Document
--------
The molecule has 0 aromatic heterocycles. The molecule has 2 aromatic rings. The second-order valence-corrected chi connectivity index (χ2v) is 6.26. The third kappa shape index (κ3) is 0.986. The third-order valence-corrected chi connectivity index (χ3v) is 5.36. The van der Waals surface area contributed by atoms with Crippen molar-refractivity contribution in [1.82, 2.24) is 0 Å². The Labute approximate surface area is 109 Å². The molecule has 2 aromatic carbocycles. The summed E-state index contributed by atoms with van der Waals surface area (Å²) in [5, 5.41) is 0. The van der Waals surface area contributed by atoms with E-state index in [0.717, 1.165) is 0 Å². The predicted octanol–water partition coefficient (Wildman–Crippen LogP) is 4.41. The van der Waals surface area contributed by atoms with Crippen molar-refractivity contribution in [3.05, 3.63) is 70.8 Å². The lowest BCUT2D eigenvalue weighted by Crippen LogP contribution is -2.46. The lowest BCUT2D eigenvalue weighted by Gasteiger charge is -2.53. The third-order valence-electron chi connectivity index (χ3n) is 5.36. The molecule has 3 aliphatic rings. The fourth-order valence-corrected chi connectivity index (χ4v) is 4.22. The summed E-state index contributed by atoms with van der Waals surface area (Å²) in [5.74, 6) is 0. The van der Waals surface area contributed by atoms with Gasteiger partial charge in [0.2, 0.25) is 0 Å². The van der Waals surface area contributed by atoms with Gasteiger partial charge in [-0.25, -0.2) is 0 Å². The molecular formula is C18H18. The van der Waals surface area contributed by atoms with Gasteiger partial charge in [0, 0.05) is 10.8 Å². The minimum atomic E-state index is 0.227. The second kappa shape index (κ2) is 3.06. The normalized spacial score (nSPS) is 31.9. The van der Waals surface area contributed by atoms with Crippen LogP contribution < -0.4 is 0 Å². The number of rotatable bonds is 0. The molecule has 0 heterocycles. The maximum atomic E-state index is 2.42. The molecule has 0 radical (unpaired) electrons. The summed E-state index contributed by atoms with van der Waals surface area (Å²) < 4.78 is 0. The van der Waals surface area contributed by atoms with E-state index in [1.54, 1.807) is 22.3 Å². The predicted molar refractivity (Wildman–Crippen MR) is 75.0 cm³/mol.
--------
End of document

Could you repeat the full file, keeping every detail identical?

The molecule has 0 aromatic heterocycles. The molecule has 2 aromatic rings. The second-order valence-corrected chi connectivity index (χ2v) is 6.26. The third kappa shape index (κ3) is 0.986. The third-order valence-corrected chi connectivity index (χ3v) is 5.36. The van der Waals surface area contributed by atoms with Crippen molar-refractivity contribution in [1.82, 2.24) is 0 Å². The Labute approximate surface area is 109 Å². The molecule has 2 aromatic carbocycles. The summed E-state index contributed by atoms with van der Waals surface area (Å²) in [5, 5.41) is 0. The van der Waals surface area contributed by atoms with E-state index in [0.717, 1.165) is 0 Å². The predicted octanol–water partition coefficient (Wildman–Crippen LogP) is 4.41. The van der Waals surface area contributed by atoms with Crippen molar-refractivity contribution in [3.05, 3.63) is 70.8 Å². The lowest BCUT2D eigenvalue weighted by Crippen LogP contribution is -2.46. The lowest BCUT2D eigenvalue weighted by Gasteiger charge is -2.53. The third-order valence-electron chi connectivity index (χ3n) is 5.36. The molecule has 3 aliphatic rings. The fourth-order valence-corrected chi connectivity index (χ4v) is 4.22. The summed E-state index contributed by atoms with van der Waals surface area (Å²) in [5.74, 6) is 0. The van der Waals surface area contributed by atoms with Gasteiger partial charge in [0.2, 0.25) is 0 Å². The van der Waals surface area contributed by atoms with Gasteiger partial charge in [-0.25, -0.2) is 0 Å². The molecular formula is C18H18. The van der Waals surface area contributed by atoms with Gasteiger partial charge in [0, 0.05) is 10.8 Å². The minimum atomic E-state index is 0.227. The second kappa shape index (κ2) is 3.06. The normalized spacial score (nSPS) is 31.9. The van der Waals surface area contributed by atoms with Crippen LogP contribution < -0.4 is 0 Å². The number of rotatable bonds is 0. The molecule has 0 heterocycles. The maximum atomic E-state index is 2.42. The molecule has 0 radical (unpaired) electrons. The summed E-state index contributed by atoms with van der Waals surface area (Å²) < 4.78 is 0. The van der Waals surface area contributed by atoms with E-state index in [1.54, 1.807) is 22.3 Å². The predicted molar refractivity (Wildman–Crippen MR) is 75.0 cm³/mol.